The idea for this came from my Uncle Jack, who suggested the song “A Bushel and A Peck” as a possible fit for last week’s M4. Now bushel and peck aren’t numbers per se, but they’re associated with numbers: they’re units of measure. Immediately songs titles suggested themselves, and I had this week’s theme.

  1. Doris Day, “A Bushel and A Peck” Uncle Jack’s suggestion. It was written by Frank Loesser for the 1950 musical Guys And Dolls, but was left out of the 1955 film version, replaced by a song called “Pet Me, Poppa.” I’m not making that up, The Blogger’s Best Friend told me so. Doris’s version reached #30 in January 1951 and became popular again in 2017 when State Farm Insurance used it in a commercial. A peck is two dry gallons, or 8.8 liters; a bushel is four pecks, or 35.2 liters. Just thought you’d like to know.
  2. Julie Andrews, “A Spoonful of Sugar” from the 1964 film Mary Poppins, starring Julie, Dick Van Dyke, David Tomlinson, Glynis Johns, Karen Dotrice and Matthew Garber, with whom I share a birthday and who would be 62 if he hadn’t died in 1977. I remember Dad taking Mom and the three of us to see it one Sunday. What I remember of the day was it was cold, we stopped at Grandma’s, she gave me an old clock, and I bawled uncontrollably at “Feed The Birds,” which was written by the Sherman Brothers and was Walt Disney’s favorite song (when Walt was having a bad day, he’d summon the Shermans to his office and have them play it for him). Assuming the spoon is a teaspoon, it’s 5 ml, 15 ml if it’s a tablespoon.
  3. The Proclaimers, “I’m Gonna Be (500 Miles)” Scottish twin brothers Charlie and Craig Reid were the core of The Proclaimers. This record was #11 in the UK and #1 in Australia in 1988 and #3 in the US in 1993. I needn’t tell you that 500 miles is 800 kilometers, as 1 mile is 1.6 kilometers.
  4. The Byrds, “Eight Miles High” Folk-rock pioneers The Byrds only took this to #14 in the US and #24 in the UK in 1966. For ten points, eight miles is how many kilometers?
  5. Harry Chapin, “30,000 Pounds of Bananas” From his 1974 album Verities and Balderdash, it was based on an actual incident in Scranton, Pennsylvania. It was very popular in concert among Harry’s fans but not among Harry’s band members, who uttered the phrase “Harry, it sucks!” on a live recording. It became a catchphrase aming his fans, who even had it printed on t-shirts. Wikipedia, from which I got all that information, also tells me that 30,000 pounds of bananas (or anything else, for that matter) is equivalent to 14 tonnes, where one tonne (pronounced “tunny,” because I said so) is 1000 kilograms.
  6. Aerosmith, “Big 10-Inch Records” From their 1975 album Toys In The Attic, it takes a risqué double entendre and turns it into a rather good song about a guy impressing his girlfriend with his collection of 78 rpm blues records, which are ten inches (25.4 centimeters) across.
  7. Peter, Paul & Mary, “500 Miles” The Beatles’ least-favorite folk act (John Lennon called them “Pizza, Pooh and Magpie”) released this as the B side to their 1963 single “Settle Down (Goin’ Down That Highway)” from their 1963 album Moving. I told you what 500 miles was in kilometers already. πŸ˜‰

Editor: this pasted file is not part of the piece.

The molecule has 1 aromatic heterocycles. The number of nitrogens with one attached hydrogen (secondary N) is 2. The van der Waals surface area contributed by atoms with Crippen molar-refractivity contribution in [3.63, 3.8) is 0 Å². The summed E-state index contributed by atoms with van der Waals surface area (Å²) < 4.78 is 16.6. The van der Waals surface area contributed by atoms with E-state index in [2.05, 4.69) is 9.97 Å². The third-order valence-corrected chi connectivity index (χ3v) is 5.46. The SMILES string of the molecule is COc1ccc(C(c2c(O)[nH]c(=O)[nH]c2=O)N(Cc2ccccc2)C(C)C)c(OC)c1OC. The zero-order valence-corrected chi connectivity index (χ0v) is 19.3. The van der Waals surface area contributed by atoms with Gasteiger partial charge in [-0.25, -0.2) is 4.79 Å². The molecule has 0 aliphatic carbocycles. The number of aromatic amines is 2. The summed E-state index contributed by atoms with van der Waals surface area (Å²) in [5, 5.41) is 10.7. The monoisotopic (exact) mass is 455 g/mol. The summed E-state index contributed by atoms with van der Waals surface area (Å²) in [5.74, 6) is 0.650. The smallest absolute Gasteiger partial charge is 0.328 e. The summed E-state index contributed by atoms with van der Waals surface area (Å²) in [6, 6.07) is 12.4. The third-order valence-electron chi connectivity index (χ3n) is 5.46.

8. The Who, “I Can See For Miles” Recorded on their 1967 album The Who Sell Out, it was the only single from that album and was their only single to reach the Top Ten, peaking at #9 in November of that year. We already established that a mile is 1.6 kilometers…
  9. Howlin’ Wolf, “Spoonful” The song is by the legendary Willie Dixon, who wrote a lot of songs recorded by Muddy Waters, Howlin’ Wolf, and just about everyone else on the South and West sides. Wolf’s recording came out in 1960, and Etta James had an R&B hit with it the following year. Cream recorded for their first album, 1966’s Fresh Cream. See #2 for appropriate conversion information.
  10. Keith, “98.6” A song that really belonged with last week’s theme, I throw it in here because nearly everyone knows that 98.6 refers to normal body temperature, 98.6° Fahrenheit, 37.5° centigrade (or Celsius, whichever you prefer). And, I like the song. James Barry Keefer, a/k/a Keith, had a #7 hit in the US in 1967 with this. And, Wikipedia tells us, “Australian Radio Station smoothfm re-recorded a version of this song and replaced 98.6 with their on air frequencies of 95.3 and 91.5. Australian recording artist Rick Price sings vocals on the new version.”

And that’s Monday’s Music Moves Me for July 23, 2018.

Monday’s Music Moves Me is sponsored by X-Mas Dolly, Callie, Cathy, Alana, Michelle and Stacy, so be sure and visit them, where you can also find the Linky for the other participants.


27 thoughts on “MONDAY’S MUSIC MOVES ME: Units of Measure

  1. One, two, three o’clock, three a clock rock….that’s the first song that came into my head. A Bushel and a Peck works for sure and I like that song as I do your song choices for this week. I know most of them just from the song titles.


  2. First of all, Doris Day tunes Bushel & a peck my mama use to sing it to me & I sang it to my babies & now I sing it to my grandbabies. The words are just a tiny bit different, but it’s only to have fun with the kids like… “You bet your dirty neck, I do” and then I’d tickle their neck. Yes, that one is well known around here. Kids & I also love, love, love, love Mary Poppins tunes plus the movie of course… anyway so many fun tunes here I could go on and on… great pickins’ here John… thanks for bringing back wonderful memories! hugs… Great Post….


    1. “Mary Poppins” is a classic, and the music from it was tremendous. I think the album from the movie is still a best seller over 50 years later. Glad you liked the set!